This album is definitely much more diverse than previous efforts, and almost every track has an identity worth mentioning. B.L.A.S.T is a good nu-metally sounding track a little in the vein of Dir En Grey that features more Zin growls. The Moon is actually an interesting ballad where Masashi's bass gets to shine and there's even some jazzier moments sprinkled in. Church Candle is a really interesting instrumental track that features a choir and violin backing to a long and slow, soulful guitar solo (I'm not actually sure who is doing the solos). The song gradually builds in intensity until you reach near the end where it ends on a rather grand and soulful note. It's really quite an emotional piece and easily one of the highlights of the album.

Zin has writing credits for Red Carnation which features some female vocals that add a nice contrast. The music also has a subtly different feel than the usual stuff from Hizaki, so it's a nice bonus. 絶望ラビリンス has the band exploring the extreme metal side again with some more of Zin's growling and heavy music from the other guys. Arcadia sounds sort of like everything thrown into a blender. It kicks off with really fast, thrashy riffs, but then goes into the usual power metal fare and later has a brief piano break, short orchestral break and some other stuff. Fortunately, all of this works really well together and makes it into one hell of a track. Zin's vibrato wail after the first verse is also really awesome.

If you were smart enough to pick up the regular edition, the album closes off with Sacred Altar which is probably the heaviest track on the album other than Darkness and my personal favourite. It starts off with a cheesy intro about how pissing off god will cause you to suffer, but then guitars come in playing a cool intro section with nice leads. The song is a little unusual in that the chorus has Zin doing some gritty singing with a choir backup with midpaced riffs, but the verses are definitely death metal. Quite frankly, Zin's vocals during some parts are downright brutal, an adjective I really don't use to describe power metal bands. He reaches some really low pitches, belts out some screams and sings right after all that. Zin's vocal performance is incredible on the whole album, but he really shines here. Of course, the instruments are all top-notch and memorable. It's just a really powerful closer.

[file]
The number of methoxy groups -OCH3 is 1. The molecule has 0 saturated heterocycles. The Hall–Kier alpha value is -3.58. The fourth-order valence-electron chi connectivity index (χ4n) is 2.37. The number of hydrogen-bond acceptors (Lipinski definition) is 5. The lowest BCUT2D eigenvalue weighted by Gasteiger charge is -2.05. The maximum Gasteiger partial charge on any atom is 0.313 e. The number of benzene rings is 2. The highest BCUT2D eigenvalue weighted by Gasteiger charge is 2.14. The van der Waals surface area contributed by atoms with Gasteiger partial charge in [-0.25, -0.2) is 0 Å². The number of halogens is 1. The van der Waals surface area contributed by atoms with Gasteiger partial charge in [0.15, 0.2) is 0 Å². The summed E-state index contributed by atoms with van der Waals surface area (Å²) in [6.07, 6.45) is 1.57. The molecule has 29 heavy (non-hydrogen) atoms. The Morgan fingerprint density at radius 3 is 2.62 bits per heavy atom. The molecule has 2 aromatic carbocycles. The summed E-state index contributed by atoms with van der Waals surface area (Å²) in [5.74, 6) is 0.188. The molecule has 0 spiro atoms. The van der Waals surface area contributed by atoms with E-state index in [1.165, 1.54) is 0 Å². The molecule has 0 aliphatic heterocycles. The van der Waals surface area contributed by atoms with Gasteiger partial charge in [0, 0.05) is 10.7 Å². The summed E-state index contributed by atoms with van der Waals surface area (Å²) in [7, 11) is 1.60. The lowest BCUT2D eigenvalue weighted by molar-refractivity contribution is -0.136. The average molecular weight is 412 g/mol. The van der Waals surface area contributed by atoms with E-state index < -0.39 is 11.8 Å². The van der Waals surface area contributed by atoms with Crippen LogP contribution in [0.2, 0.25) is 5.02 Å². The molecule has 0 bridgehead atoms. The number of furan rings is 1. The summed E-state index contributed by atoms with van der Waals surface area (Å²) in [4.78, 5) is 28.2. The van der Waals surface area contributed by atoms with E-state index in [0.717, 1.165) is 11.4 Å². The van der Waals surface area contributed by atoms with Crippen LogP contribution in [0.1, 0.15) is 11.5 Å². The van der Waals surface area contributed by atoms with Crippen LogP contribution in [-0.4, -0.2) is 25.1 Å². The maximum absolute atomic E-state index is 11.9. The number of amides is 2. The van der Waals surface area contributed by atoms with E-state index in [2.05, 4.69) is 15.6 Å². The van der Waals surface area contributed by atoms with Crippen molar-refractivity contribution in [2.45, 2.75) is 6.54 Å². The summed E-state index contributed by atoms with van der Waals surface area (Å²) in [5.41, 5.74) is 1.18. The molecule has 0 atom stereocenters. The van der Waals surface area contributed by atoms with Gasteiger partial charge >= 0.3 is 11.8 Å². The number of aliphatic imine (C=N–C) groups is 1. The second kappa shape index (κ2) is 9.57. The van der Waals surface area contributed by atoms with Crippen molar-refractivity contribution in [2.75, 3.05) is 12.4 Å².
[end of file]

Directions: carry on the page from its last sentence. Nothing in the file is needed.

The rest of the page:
There are some minor flaws that should be addressed. Luminous is an okay ballad that may not interest listeners much. Zin does have some nice high notes in it, but it's not that interesting. Also, Shining is pretty much a cheesy 90s visual kei buttrock song with a lot of guitar wankery. I personally think it's a lot of fun, but it definitely might be off-putting. The self-titled track is not bad, but for an 8 minute song, it could be a little more interesting. Production-wise, I think the album is great, but Masashi's bass seems too low in the mix than I'd like. You can still hear him well, but there are some interesting basslines that sound like they should be louder.

The biggest issue with the previous album was that the songs often blended together and there didn't seem to be enough standout moments. Fortunately, The History of Genesis does not have this problem at all. There's tons of memorable stuff here from every band member. Despite clocking in at well over an hour, the album goes by without any serious problems thanks to the large variety in the songwriting. There may be a bump at Luminous or Shining for some, but it's a fantastic ride otherwise. I'm mainly wondering how they'll top this one and what direction the band will take in the future. It's a good time to be into Japanese power metal.

Rating: 95/100